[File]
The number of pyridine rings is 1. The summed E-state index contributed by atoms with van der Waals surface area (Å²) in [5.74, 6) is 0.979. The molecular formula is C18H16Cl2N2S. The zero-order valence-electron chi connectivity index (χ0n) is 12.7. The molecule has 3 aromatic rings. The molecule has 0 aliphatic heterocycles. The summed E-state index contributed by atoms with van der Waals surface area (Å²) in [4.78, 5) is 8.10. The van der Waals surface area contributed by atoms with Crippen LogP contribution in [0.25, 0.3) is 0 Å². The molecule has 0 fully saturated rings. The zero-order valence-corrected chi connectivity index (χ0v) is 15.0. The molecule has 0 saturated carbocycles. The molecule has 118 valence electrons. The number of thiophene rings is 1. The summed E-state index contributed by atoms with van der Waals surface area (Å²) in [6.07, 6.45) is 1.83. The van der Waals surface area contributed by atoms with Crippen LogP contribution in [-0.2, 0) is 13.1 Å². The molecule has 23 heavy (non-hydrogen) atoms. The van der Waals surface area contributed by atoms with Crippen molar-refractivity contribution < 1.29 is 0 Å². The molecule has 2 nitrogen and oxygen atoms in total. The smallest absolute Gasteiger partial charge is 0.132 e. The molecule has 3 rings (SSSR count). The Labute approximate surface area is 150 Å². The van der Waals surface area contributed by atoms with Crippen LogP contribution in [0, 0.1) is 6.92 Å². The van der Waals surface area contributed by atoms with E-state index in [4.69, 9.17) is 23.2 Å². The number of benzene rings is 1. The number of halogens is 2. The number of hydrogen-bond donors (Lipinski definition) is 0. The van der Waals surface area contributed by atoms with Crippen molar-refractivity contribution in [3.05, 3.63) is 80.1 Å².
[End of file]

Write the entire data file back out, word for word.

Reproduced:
The number of pyridine rings is 1. The summed E-state index contributed by atoms with van der Waals surface area (Å²) in [5.74, 6) is 0.979. The molecular formula is C18H16Cl2N2S. The zero-order valence-electron chi connectivity index (χ0n) is 12.7. The molecule has 3 aromatic rings. The molecule has 0 aliphatic heterocycles. The summed E-state index contributed by atoms with van der Waals surface area (Å²) in [4.78, 5) is 8.10. The van der Waals surface area contributed by atoms with Crippen LogP contribution in [0.25, 0.3) is 0 Å². The molecule has 0 fully saturated rings. The zero-order valence-corrected chi connectivity index (χ0v) is 15.0. The molecule has 0 saturated carbocycles. The molecule has 118 valence electrons. The number of thiophene rings is 1. The summed E-state index contributed by atoms with van der Waals surface area (Å²) in [6.07, 6.45) is 1.83. The van der Waals surface area contributed by atoms with Crippen LogP contribution in [-0.2, 0) is 13.1 Å². The molecule has 23 heavy (non-hydrogen) atoms. The van der Waals surface area contributed by atoms with Crippen molar-refractivity contribution < 1.29 is 0 Å². The molecule has 2 nitrogen and oxygen atoms in total. The smallest absolute Gasteiger partial charge is 0.132 e. The molecule has 3 rings (SSSR count). The Labute approximate surface area is 150 Å². The van der Waals surface area contributed by atoms with Crippen LogP contribution in [0, 0.1) is 6.92 Å². The van der Waals surface area contributed by atoms with E-state index in [4.69, 9.17) is 23.2 Å². The number of benzene rings is 1. The number of halogens is 2. The number of hydrogen-bond donors (Lipinski definition) is 0. The van der Waals surface area contributed by atoms with Crippen molar-refractivity contribution in [3.05, 3.63) is 80.1 Å².